The Americans with Disabilities Act (ADA) was enacted in 1990. It’s a broad anti-discrimination act that protects individuals with disabilities from discrimination.
Title III of the ADA oversees places of public accommodation. These places include businesses like movie theaters, hotels, museums, restaurants, etc. Under Title III, no individual can be discriminated against on the basis of disability with regards to full and equal enjoyment of the goods and services at any place of public accommodation.
When the law was passed, it was well before the internet was as widespread as it is today, therefore, it was always implied that the ADA solely applied to physical places, like brick and mortar businesses.
The ADA doesn’t specify physical vs. digital places, so the law is open to interpretation. However, a string of lawsuits brought against companies for inaccessible communications has created a strong precedent that the ADA applies to the internet as well.
Media and Entertainment Lawsuits
There have been a number of lawsuits filed against broadcasters and streaming service companies for failing to caption TV programs and movies, like Netflix and CNN.
In 2010, Netflix was sued by the National Association of the Deaf (NAD), alleging that the streaming giant was discriminating against deaf and hard of hearing viewers because not all of their programs were captioned.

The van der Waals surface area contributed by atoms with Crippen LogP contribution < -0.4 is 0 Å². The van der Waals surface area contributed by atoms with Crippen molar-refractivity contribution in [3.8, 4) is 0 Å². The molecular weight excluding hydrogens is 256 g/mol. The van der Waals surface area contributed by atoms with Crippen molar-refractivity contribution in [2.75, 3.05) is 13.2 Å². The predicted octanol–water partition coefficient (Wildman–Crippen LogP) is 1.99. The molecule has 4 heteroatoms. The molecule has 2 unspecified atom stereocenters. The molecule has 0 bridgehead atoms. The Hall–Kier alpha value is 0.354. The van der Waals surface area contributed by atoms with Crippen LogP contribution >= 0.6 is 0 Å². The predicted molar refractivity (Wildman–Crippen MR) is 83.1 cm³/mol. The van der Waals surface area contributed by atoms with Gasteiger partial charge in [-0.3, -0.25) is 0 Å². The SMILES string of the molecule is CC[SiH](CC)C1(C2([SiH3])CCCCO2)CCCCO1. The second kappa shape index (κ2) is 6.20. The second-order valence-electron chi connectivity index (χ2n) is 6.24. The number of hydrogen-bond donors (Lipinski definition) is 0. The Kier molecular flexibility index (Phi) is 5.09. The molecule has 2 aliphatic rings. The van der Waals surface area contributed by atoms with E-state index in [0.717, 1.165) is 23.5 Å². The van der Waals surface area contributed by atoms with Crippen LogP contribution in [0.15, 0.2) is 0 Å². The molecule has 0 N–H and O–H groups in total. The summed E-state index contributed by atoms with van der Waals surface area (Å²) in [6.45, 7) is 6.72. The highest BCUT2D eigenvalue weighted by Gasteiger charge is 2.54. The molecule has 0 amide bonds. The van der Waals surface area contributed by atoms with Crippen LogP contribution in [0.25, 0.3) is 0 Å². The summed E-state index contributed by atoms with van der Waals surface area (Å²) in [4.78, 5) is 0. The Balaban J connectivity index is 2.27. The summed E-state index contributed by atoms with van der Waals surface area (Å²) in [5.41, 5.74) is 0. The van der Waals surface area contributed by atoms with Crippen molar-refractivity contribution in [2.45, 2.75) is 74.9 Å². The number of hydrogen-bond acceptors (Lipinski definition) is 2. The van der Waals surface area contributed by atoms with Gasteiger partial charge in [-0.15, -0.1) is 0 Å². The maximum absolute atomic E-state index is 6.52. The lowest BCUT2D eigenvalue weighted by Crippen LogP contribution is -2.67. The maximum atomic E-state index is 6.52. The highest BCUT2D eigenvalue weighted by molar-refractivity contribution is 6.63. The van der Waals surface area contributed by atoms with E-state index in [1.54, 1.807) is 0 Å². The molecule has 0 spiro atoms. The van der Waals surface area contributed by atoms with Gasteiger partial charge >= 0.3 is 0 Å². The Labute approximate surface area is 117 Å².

Despite not having a physical location, the NAD asserted that Netflix was a place of public accommodation, even if the business operates online.
NAD v. Netflix was significant because it was the first time the ADA had been interpreted for an online-only business.
Instead of taking the case to court, Netflix decided to settle and agreed to caption 100% of their videos indefinitely.
Following the settlement, Assistant Attorney General Thomas E. Perez had this to say about the shift in media consumption:
The other entertainment company sued for failing to caption their content was Time Warner Inc. and CNN. The advocacy group GLAD, otherwise known as the Greater Los Angeles Agency on Deafness, filed a lawsuit against Time Warner Inc., the parent company of CNN.com. In the suit, the plaintiffs claimed that the videos on CNN.com weren’t captioned and stated that the website discriminated against viewers with hearing loss.
According to Reuters, many of the videos were accompanied by text, but they seldom matched the audio of the video and the text wasn’t a substitute for captioning.
These suits, and multiple others, go to show that captioning is essential for both broadcast and streaming media. Without closed captions, media companies could risk a potential lawsuit. Therefore, it’s best to comply with the major laws. The captioning laws for TV and movies ensure that all viewers, regardless of ability, can always enjoy video content.